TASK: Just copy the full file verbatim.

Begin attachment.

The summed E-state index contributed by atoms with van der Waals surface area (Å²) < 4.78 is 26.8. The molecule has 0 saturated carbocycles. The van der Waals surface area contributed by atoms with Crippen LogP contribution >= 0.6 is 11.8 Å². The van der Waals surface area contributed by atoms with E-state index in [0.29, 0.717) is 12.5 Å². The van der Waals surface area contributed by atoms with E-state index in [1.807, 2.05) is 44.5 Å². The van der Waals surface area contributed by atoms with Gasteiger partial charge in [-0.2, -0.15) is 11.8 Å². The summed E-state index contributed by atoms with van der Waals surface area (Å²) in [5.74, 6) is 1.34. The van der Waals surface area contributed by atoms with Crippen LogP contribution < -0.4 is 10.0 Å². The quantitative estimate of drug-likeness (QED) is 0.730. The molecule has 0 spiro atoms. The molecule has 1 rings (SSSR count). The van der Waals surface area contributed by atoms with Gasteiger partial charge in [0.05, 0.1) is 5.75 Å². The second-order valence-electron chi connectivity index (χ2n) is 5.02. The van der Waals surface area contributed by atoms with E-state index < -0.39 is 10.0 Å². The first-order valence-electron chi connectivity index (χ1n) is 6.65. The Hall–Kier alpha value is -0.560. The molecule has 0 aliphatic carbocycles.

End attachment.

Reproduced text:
The summed E-state index contributed by atoms with van der Waals surface area (Å²) < 4.78 is 26.8. The molecule has 0 saturated carbocycles. The van der Waals surface area contributed by atoms with Crippen LogP contribution >= 0.6 is 11.8 Å². The van der Waals surface area contributed by atoms with E-state index in [0.29, 0.717) is 12.5 Å². The van der Waals surface area contributed by atoms with E-state index in [1.807, 2.05) is 44.5 Å². The van der Waals surface area contributed by atoms with Gasteiger partial charge in [-0.2, -0.15) is 11.8 Å². The summed E-state index contributed by atoms with van der Waals surface area (Å²) in [5.74, 6) is 1.34. The van der Waals surface area contributed by atoms with Crippen LogP contribution < -0.4 is 10.0 Å². The quantitative estimate of drug-likeness (QED) is 0.730. The molecule has 0 spiro atoms. The molecule has 1 rings (SSSR count). The van der Waals surface area contributed by atoms with Gasteiger partial charge in [0.05, 0.1) is 5.75 Å². The second-order valence-electron chi connectivity index (χ2n) is 5.02. The van der Waals surface area contributed by atoms with E-state index < -0.39 is 10.0 Å². The first-order valence-electron chi connectivity index (χ1n) is 6.65. The Hall–Kier alpha value is -0.560. The molecule has 0 aliphatic carbocycles.